French Investigators Examine Wing Bit Thought To Be From Missing Airliner Malaysian and French investigators meet in Paris to shape the investigation into recovered debris from the missing Malaysian airliner. The wing component found on an island in the Indian Ocean has arrived in France for analysis.

French Investigators Examine Wing Bit Thought To Be From Missing Airliner

French Investigators Examine Wing Bit Thought To Be From Missing Airliner

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Malaysian and French investigators meet in Paris to shape the investigation into recovered debris from the missing Malaysian airliner. The wing component found on an island in the Indian Ocean has arrived in France for analysis.

DAVID GREENE, HOST:

A piece of aircraft wing has arrived in Paris. Experts there will see if it's a clue in the mystery of Malaysia Airlines. Let's remember that Boeing 777 disappeared over the Indian Ocean 17 months ago. This piece of wing washed up on an island far from the search area. Jake Cigainero reports from Paris.

JAKE CIGAINERO, BYLINE: French investigators at a laboratory near Toulouse are now looking at a wing component known as a flaperon found on a beach on the Indian Ocean island of Reunion. They know it came from a Boeing 777. Only one of those planes is missing, but investigators haven't confirmed if it comes from the disappeared flight MH370. The wing piece arrived in France over the weekend, along with the remains of a suitcase found on the beach nearby. Investigators from France, Malaysia, China, as well as from Boeing, are expected to start analyzing the flaperon on Wednesday. If the debris did come from MH 370, former air crash investigator, Bertrand Vilmer, says it may be possible to determine how the wing separated from the rest of aircraft and maybe even tell if the plane landed in the ocean or broke up in midair.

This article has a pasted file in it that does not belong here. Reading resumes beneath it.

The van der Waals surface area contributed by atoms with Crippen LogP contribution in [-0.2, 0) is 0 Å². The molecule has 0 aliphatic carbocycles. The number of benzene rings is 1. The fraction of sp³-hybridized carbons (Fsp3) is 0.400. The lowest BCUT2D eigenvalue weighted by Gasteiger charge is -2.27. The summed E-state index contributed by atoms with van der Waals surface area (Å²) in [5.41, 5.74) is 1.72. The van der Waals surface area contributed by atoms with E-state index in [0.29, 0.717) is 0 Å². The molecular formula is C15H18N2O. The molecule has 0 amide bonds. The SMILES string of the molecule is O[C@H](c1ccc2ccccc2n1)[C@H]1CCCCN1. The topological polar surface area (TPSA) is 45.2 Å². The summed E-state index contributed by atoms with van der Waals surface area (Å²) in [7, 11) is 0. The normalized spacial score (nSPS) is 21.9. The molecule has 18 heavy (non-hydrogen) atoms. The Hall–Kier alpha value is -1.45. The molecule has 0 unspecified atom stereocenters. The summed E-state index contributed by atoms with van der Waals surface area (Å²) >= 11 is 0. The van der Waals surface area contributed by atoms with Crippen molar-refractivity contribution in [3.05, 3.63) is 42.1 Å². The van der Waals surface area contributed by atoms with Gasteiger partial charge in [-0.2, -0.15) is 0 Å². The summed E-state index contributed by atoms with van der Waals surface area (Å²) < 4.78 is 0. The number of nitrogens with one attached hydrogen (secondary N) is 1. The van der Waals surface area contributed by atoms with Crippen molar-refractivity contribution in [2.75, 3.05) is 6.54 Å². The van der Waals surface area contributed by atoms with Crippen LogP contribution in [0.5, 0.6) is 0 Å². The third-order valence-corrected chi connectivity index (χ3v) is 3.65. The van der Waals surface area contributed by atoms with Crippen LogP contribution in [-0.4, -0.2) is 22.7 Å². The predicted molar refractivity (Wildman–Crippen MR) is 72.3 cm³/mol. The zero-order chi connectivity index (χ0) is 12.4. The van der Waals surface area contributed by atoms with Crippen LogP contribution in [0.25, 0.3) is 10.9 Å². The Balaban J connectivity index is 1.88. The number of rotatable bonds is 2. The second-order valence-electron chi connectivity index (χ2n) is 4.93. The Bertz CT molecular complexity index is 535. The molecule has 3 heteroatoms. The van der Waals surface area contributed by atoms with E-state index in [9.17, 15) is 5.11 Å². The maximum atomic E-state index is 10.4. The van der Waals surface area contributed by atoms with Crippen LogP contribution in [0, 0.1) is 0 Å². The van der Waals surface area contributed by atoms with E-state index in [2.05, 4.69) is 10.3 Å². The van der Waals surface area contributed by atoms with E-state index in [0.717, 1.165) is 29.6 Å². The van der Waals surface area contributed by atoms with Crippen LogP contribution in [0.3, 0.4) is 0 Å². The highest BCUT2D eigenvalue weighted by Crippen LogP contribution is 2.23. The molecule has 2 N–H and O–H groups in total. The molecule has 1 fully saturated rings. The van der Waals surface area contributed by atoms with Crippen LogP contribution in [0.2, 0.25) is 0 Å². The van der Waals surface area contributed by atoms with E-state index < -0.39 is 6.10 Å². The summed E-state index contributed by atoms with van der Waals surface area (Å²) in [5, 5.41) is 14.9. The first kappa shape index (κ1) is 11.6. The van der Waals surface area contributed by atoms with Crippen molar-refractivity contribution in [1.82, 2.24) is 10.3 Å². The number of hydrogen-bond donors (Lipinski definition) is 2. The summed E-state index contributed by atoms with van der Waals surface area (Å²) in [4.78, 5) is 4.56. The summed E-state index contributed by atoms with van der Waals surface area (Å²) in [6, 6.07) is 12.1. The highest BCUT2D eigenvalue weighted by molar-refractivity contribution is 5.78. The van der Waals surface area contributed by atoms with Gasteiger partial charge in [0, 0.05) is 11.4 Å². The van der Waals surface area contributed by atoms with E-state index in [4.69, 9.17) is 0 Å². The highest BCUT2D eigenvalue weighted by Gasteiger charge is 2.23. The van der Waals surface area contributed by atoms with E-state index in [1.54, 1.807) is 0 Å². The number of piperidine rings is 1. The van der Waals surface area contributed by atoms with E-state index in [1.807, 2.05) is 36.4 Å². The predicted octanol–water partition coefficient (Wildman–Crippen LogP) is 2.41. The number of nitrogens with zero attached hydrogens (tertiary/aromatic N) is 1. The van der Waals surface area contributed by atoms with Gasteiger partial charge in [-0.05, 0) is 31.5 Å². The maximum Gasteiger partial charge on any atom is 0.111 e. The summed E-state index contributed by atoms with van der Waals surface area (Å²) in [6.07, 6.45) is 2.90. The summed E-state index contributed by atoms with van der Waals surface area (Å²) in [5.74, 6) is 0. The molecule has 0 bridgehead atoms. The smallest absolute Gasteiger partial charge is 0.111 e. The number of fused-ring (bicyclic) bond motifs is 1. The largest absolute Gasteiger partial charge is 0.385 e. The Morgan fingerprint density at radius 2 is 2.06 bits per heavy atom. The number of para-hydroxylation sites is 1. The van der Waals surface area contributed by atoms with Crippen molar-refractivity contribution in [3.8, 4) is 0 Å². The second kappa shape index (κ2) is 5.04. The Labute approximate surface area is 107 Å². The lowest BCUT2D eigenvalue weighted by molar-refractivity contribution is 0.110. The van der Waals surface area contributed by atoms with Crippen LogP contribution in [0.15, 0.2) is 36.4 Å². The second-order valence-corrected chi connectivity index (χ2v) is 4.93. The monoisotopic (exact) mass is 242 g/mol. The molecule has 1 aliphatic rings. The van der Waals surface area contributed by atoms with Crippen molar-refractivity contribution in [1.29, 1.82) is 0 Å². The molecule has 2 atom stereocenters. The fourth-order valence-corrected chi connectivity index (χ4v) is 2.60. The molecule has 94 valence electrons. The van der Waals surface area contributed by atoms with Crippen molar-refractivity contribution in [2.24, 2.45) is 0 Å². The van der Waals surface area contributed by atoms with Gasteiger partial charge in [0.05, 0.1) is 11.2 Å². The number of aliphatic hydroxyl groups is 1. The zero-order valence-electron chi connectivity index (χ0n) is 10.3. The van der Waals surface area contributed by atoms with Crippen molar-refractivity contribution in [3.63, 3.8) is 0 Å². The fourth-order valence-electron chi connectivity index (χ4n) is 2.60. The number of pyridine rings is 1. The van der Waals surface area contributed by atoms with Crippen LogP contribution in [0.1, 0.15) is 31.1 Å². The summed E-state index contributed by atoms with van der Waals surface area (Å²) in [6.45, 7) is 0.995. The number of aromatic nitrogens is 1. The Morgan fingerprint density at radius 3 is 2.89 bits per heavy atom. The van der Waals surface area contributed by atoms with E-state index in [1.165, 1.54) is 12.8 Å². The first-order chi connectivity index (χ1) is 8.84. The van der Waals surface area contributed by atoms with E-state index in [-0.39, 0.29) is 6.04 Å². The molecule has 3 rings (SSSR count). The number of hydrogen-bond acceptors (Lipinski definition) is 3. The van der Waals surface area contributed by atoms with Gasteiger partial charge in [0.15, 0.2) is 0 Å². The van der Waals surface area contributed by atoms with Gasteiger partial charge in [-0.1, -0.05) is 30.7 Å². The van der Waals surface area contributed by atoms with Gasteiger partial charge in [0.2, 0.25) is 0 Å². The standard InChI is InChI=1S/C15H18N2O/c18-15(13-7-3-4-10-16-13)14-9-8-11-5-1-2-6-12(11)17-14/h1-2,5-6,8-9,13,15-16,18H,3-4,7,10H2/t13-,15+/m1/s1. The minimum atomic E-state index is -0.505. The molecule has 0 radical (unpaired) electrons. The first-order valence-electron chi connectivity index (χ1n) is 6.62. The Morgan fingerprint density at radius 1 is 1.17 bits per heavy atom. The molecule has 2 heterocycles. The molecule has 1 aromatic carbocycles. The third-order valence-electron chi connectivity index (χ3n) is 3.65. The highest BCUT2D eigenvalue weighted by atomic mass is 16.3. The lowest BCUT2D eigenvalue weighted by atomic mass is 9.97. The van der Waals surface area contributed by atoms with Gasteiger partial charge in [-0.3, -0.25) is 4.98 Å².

BERTRAND VILMER: (Through interpreter) After analyzing the piece, we'll be able to understand compression, wear and tear, breaking and buckling. There are techniques to see all of this.

CIGAINERO: La Reunion is thousands of miles from the main search zone, but oceanographers say currents could have carried the debris that far. The mysterious disappearance has confounded aviation experts and has spurred speculation with theories ranging from mechanical failure, terrorism and even pilot suicide. French authorities say that it's unlikely the flaperon alone will explain what happened to the plane even if it is from MH370. They say that information will only come when and if the aircraft's black box flight recorders are found. For NPR News, I'm Jake Cigainero in Paris.

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